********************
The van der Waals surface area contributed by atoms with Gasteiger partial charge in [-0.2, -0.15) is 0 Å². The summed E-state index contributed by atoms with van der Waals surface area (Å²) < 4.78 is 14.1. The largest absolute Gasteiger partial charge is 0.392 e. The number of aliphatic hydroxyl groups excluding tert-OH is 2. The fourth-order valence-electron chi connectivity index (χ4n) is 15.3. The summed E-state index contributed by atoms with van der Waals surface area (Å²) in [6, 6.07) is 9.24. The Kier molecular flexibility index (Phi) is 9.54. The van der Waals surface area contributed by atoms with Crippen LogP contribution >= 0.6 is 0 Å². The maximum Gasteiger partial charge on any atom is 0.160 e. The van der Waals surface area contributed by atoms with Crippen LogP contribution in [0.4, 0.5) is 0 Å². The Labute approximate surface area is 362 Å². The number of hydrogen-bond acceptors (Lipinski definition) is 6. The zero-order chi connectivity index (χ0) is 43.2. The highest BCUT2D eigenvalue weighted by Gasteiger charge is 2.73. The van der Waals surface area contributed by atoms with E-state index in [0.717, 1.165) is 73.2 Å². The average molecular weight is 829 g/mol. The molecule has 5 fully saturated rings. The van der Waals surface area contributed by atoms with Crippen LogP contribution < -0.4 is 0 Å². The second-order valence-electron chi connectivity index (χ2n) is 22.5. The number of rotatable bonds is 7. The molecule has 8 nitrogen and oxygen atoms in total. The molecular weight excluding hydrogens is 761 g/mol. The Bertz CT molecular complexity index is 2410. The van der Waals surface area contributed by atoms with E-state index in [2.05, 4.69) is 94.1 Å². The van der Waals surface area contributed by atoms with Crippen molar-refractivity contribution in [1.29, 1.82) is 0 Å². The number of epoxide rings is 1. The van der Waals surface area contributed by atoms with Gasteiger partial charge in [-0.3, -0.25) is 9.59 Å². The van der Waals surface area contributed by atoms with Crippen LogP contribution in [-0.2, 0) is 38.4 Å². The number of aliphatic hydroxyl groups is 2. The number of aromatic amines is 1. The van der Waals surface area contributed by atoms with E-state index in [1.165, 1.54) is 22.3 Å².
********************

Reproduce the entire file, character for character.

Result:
The van der Waals surface area contributed by atoms with Gasteiger partial charge in [-0.2, -0.15) is 0 Å². The summed E-state index contributed by atoms with van der Waals surface area (Å²) < 4.78 is 14.1. The largest absolute Gasteiger partial charge is 0.392 e. The number of aliphatic hydroxyl groups excluding tert-OH is 2. The fourth-order valence-electron chi connectivity index (χ4n) is 15.3. The summed E-state index contributed by atoms with van der Waals surface area (Å²) in [6, 6.07) is 9.24. The Kier molecular flexibility index (Phi) is 9.54. The van der Waals surface area contributed by atoms with Crippen LogP contribution >= 0.6 is 0 Å². The maximum Gasteiger partial charge on any atom is 0.160 e. The van der Waals surface area contributed by atoms with Crippen LogP contribution in [0.4, 0.5) is 0 Å². The Labute approximate surface area is 362 Å². The number of hydrogen-bond acceptors (Lipinski definition) is 6. The zero-order chi connectivity index (χ0) is 43.2. The highest BCUT2D eigenvalue weighted by Gasteiger charge is 2.73. The van der Waals surface area contributed by atoms with E-state index in [0.717, 1.165) is 73.2 Å². The average molecular weight is 829 g/mol. The molecule has 5 fully saturated rings. The van der Waals surface area contributed by atoms with Crippen LogP contribution < -0.4 is 0 Å². The second-order valence-electron chi connectivity index (χ2n) is 22.5. The number of rotatable bonds is 7. The molecule has 8 nitrogen and oxygen atoms in total. The molecular weight excluding hydrogens is 761 g/mol. The Bertz CT molecular complexity index is 2410. The van der Waals surface area contributed by atoms with E-state index in [2.05, 4.69) is 94.1 Å². The van der Waals surface area contributed by atoms with Crippen molar-refractivity contribution in [1.29, 1.82) is 0 Å². The number of epoxide rings is 1. The van der Waals surface area contributed by atoms with Gasteiger partial charge in [-0.3, -0.25) is 9.59 Å². The van der Waals surface area contributed by atoms with Crippen LogP contribution in [-0.2, 0) is 38.4 Å². The number of aliphatic hydroxyl groups is 2. The number of aromatic amines is 1. The van der Waals surface area contributed by atoms with E-state index in [1.165, 1.54) is 22.3 Å².